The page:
People of racial and ethnic minorities are especially encouraged to register, as 60 percent of people waiting on the transplant list are minorities. Surprisingly, even COVID-19 positive patients who die may be eligible to donate certain organs and tissues.

In 2021, nearly 2,800 Floridians received an organ transplant, and 230 people in the 10 counties of Central Florida passed on their organs to grateful recipients. But the statistics are not all happy ones. Every nine minutes, a new person is added to the national organ transplant waiting list, so the demand is always overwhelming.

Every day, an average of 20 people die while waiting for an organ transplant. In 2020, more than 6,100 Americans died while on the national transplant waiting list. Most of those 20 people who die each day while waiting for organ transplants are preventable deaths, but the challenge is to encourage more people to register as organ donors.

Since Hoffmann received a donated liver 26 years ago, he and his family have devoted much time and financial resources to raising awareness about the tremendous power organ donors have to save and extend lives. Since April is Organ Donor Awareness Month, Hoffmann hopes his story might open a mind or a heart to consider becoming an organ donor.

“After my mother’s passing in 2017, an endowment fund was established in her name at the Kentucky Organ Donor Affiliates office in Louisville. The donor fund helps families in need supply life-saving medication for transplant recipients,” Hoffmann said.

The fund also helps educate healthcare workers in the field of organ transplantation.

“Interestingly enough since Mom’s donation, the number of organ donors in the state of Kentucky has nearly doubled,” Hoffmann said.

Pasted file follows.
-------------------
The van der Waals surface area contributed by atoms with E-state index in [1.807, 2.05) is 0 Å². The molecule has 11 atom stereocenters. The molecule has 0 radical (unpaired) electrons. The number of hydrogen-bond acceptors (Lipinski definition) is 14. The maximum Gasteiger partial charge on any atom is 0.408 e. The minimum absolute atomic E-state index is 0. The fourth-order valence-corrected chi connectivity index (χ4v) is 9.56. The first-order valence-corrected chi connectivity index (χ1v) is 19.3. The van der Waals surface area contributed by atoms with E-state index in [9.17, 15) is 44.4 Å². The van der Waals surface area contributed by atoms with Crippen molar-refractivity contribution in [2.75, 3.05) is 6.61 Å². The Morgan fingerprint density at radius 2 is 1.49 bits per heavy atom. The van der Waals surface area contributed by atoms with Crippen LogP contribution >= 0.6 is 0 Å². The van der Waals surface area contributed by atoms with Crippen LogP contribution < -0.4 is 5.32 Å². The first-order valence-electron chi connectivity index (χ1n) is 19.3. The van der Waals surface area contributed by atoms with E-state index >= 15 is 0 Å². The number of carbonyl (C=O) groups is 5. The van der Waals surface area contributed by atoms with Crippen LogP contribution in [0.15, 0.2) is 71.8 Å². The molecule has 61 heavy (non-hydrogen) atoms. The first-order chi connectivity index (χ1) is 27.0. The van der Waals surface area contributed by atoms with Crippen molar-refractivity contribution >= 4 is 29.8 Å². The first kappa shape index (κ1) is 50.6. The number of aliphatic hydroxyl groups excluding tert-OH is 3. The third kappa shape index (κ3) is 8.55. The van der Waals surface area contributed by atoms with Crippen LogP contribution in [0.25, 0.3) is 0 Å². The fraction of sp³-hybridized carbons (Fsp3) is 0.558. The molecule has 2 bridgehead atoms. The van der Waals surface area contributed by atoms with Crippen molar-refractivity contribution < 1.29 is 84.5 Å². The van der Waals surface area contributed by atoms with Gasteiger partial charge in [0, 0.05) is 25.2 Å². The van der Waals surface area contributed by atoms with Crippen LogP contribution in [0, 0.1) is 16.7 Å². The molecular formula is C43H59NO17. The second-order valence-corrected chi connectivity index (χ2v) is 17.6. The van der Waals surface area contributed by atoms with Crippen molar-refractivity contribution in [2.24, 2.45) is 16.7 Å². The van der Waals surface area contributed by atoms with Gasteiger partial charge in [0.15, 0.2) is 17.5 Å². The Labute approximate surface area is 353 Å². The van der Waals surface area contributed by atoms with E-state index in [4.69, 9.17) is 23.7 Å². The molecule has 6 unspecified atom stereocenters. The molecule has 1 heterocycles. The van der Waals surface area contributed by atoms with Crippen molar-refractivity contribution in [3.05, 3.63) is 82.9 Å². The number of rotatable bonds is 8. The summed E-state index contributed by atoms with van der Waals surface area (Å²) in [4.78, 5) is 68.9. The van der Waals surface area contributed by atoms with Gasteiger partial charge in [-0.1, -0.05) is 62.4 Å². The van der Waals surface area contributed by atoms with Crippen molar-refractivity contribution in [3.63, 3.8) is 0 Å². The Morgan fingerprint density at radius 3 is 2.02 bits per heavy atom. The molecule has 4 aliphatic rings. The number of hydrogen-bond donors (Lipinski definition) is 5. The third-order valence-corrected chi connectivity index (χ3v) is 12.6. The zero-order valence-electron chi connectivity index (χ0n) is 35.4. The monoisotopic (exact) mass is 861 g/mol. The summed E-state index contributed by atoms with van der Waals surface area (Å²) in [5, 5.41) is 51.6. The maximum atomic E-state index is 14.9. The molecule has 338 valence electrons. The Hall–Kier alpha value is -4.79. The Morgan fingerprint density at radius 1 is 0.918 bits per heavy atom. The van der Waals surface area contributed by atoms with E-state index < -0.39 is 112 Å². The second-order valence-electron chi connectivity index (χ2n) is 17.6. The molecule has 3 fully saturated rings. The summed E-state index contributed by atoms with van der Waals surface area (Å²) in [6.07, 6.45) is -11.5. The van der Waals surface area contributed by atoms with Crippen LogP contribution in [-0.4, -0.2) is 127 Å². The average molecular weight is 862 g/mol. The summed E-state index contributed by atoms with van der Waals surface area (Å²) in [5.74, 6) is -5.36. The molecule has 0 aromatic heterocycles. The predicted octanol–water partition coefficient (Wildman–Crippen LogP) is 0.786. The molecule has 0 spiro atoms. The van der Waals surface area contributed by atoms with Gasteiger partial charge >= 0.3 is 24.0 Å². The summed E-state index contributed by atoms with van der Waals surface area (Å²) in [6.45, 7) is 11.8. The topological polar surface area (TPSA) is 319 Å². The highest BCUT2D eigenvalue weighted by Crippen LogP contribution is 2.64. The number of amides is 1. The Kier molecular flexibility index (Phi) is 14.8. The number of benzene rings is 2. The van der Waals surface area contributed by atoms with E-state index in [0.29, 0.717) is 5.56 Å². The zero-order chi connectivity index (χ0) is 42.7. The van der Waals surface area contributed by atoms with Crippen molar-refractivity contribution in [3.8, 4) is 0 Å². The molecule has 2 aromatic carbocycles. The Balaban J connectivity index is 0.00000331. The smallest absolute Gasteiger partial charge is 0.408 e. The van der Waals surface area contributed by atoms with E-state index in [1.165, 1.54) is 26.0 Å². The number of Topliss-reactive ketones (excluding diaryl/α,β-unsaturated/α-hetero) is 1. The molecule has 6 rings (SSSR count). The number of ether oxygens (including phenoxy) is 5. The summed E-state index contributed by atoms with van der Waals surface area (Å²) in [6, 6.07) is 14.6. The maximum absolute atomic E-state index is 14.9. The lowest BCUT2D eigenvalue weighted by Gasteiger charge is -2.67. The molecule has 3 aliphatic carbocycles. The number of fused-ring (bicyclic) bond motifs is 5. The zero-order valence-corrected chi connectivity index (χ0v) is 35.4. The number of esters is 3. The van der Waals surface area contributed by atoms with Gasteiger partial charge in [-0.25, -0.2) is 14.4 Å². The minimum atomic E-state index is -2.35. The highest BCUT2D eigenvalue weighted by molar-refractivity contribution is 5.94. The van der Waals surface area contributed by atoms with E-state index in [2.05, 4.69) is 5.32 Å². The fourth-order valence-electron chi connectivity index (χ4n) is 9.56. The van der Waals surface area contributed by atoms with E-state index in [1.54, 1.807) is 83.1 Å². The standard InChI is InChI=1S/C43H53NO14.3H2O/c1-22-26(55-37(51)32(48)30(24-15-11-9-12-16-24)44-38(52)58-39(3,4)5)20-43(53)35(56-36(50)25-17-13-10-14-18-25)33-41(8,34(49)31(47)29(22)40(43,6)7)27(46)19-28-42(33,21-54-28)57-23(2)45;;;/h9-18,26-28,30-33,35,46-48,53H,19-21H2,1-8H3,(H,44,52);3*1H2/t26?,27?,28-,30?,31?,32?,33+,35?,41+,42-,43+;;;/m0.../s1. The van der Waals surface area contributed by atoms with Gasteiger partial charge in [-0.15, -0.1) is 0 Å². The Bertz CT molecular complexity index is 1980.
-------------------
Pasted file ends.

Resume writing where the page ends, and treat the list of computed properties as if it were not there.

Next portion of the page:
Experts in organ donor coordination say the number one reason why family members opt not to give consent for their loved ones’ organs and tissues to be donated is that they don’t know what the deceased person would have wanted in that situation.

“It’s important to start a conversation with your family about your decision to save lives,” said Janna Aboodi, spokesperson for Our Legacy Florida, the agency tasked with working with organ donors across the Central Florida region, which includes Indian River County.

Aboodi and Hoffmann both encouraged local residents to educate themselves, and to commit to being a life-saving organ donor online at, or in-person at the Indian River County Tax Collector’s Office. Registered organ donors get a red heart on their Florida Driver Licenses or state ID cards. Parents can register their minor children as well.

Another frequent objection to signing on as an organ donor, Hoffmann cites, is that people are misinformed to think that doctors and other healthcare professionals won’t do everything in their power to save a patient’s life if they are an organ donor. In fact, the matter of whether or not a patient is a registered organ donor only arises after brain death is determined, or all hope of survival is lost.

In 2004, Hoffman met the family of the young man from Minnesota who made his liver transplant possible.

“My donor and I share the same first name. He died at 18 years of age in a traumatic snowmobile accident,” Hoffman said. “I think about him all the time. He was an excellent ice hockey player destined for a Division 1 NCAA hockey school. I pray for him and his family every day.”